Business World

Coronavirus pandemic has topsy-turvied Saudi Arabia’s non-oil transformational projects

Saudi Arabia is the largest producer and exporter of oil in the world. Oil accounts for 90% of its exports and nearly 75% of the kingdom’s income.

Saudi Aramco is one of the biggest oil corporations in the world and through this the government manages its oil reserves.

Saudi Aramco is the fifth largest public sector company worldwide and has a valuation that is over $2 trillion. It produces the highest quantity of oil per day and has the second largest crude oil reserve around the globe. In 2020, it alone was representing 12% of global oil exports.


The demand for oil has been dripping over the years and the pandemic made it worse as oil prices hit its lowest, due to fall in demand.

Global demand for oil witnessed a decline by approximately 700,000 barrels per day in the first quarter of 2020.

The International Monetary Fund ( IMF) said “the world’s demand for oil was expected to grow more slowly and eventually begin to decline in the next two decades. Saudi Arabia, the UAE and their neighbors face a future of slumping income and reliance on debt to support spending.”

The kingdom’s revenue from other non oil businesses also slumped during the pandemic, thus further impacting its economy.


Since people are becoming more conscious of the environment and the adverse impacts of oil mining and refining, the supply and demand market for oil witnessed drastic changes.

To cope up with these changes and build a more viable future the kingdom has been focusing to reduce its dependence on its oil and gas industry as well as meet and cater to the global emission standards for a sustainable future.

“Faster progress with economic diversification and private sector development will be critical to ensure sustainable growth,” the IMF said.

The kingdom unveiled its 2030 vision surrounding the themes of “vibrant society, a thriving economy and an ambitious nation”.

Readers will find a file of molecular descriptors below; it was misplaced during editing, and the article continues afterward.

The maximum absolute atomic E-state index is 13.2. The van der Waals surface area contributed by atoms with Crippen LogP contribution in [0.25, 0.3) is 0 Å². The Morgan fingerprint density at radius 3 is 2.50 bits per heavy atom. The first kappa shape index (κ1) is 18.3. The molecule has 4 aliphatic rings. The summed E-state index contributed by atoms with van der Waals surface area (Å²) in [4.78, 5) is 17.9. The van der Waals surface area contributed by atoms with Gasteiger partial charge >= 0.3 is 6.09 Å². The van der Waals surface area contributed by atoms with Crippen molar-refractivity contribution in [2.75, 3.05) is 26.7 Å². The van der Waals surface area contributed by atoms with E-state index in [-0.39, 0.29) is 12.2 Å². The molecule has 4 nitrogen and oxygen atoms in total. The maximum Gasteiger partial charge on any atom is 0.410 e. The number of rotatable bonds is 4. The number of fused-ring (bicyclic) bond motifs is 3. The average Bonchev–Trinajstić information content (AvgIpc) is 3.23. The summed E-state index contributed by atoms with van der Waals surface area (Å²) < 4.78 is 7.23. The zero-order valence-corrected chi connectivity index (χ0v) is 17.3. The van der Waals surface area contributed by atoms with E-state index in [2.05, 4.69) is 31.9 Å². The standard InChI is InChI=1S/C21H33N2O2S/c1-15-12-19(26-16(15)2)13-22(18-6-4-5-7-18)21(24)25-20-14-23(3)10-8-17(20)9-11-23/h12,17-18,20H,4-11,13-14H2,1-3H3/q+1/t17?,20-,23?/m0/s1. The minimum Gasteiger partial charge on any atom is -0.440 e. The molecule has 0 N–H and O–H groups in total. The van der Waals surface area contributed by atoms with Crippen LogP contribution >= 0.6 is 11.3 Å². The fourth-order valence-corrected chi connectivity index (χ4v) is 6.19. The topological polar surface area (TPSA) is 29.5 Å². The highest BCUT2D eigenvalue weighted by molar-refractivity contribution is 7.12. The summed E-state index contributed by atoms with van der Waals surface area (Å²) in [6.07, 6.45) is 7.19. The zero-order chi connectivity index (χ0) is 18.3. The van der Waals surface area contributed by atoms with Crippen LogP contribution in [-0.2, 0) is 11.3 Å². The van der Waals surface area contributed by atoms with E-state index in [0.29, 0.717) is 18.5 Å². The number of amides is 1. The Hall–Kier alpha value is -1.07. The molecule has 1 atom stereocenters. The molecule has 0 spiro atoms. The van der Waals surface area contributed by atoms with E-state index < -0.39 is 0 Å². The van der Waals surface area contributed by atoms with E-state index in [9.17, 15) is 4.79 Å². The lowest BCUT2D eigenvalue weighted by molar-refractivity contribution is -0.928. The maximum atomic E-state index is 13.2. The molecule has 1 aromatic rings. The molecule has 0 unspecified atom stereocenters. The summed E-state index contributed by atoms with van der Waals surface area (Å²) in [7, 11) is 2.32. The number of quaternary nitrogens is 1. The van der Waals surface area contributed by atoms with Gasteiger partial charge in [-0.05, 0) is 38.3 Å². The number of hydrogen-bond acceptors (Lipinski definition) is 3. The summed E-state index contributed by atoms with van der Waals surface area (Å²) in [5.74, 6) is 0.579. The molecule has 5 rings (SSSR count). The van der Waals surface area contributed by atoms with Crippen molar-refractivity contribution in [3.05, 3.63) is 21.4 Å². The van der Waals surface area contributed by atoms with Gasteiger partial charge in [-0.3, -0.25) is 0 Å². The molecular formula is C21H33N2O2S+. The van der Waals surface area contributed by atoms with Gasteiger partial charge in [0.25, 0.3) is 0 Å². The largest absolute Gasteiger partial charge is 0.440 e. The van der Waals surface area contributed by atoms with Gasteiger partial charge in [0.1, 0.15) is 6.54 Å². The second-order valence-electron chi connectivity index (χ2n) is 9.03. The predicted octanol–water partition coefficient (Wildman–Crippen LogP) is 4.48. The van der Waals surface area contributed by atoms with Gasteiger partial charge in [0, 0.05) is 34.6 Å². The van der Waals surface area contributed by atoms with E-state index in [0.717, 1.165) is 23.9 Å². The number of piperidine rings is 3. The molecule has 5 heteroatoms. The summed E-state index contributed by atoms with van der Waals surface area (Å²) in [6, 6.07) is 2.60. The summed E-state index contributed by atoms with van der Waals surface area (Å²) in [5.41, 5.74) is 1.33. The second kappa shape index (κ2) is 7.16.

The nation will focus on diversity and improvement by investing in some major industries namely travel, general tourism & religious tourism, entertainment, education, petrochemical, renewable energy, defense and healthcare industry.

Plans and projects have been drawn to increase its non oil exports GDP from 15% to 50% by 2030 as well as improve non-oil revenues of the government to $267 billion from $45 billion.

The kingdom is hoping for small and medium businesses to play a grave role in this transformation. Their contribution to GDP is projected to jump from 20% to 35%.

Saudi Aramco is going the privatization way, through initial public offering (IPO). The kingdom is also focusing to get five of its universities in the top 200 list by 2030. The entertainment sector will receive an investment that is more than $2 billion.

To improve travel and tourism cities to be developed and tourist visas will be issued to people from 49 different countries for a visit to the kingdom for a period of 90 days at a minimal fee of $80. This visa can be either obtained on arrival or online.

Several other transformational projects are underway and the investment cost towards this 2030 program goes beyond $700 billion.

But the Saudi king was forced to abandon several transformational projects due to the impact on finances due to the pandemic.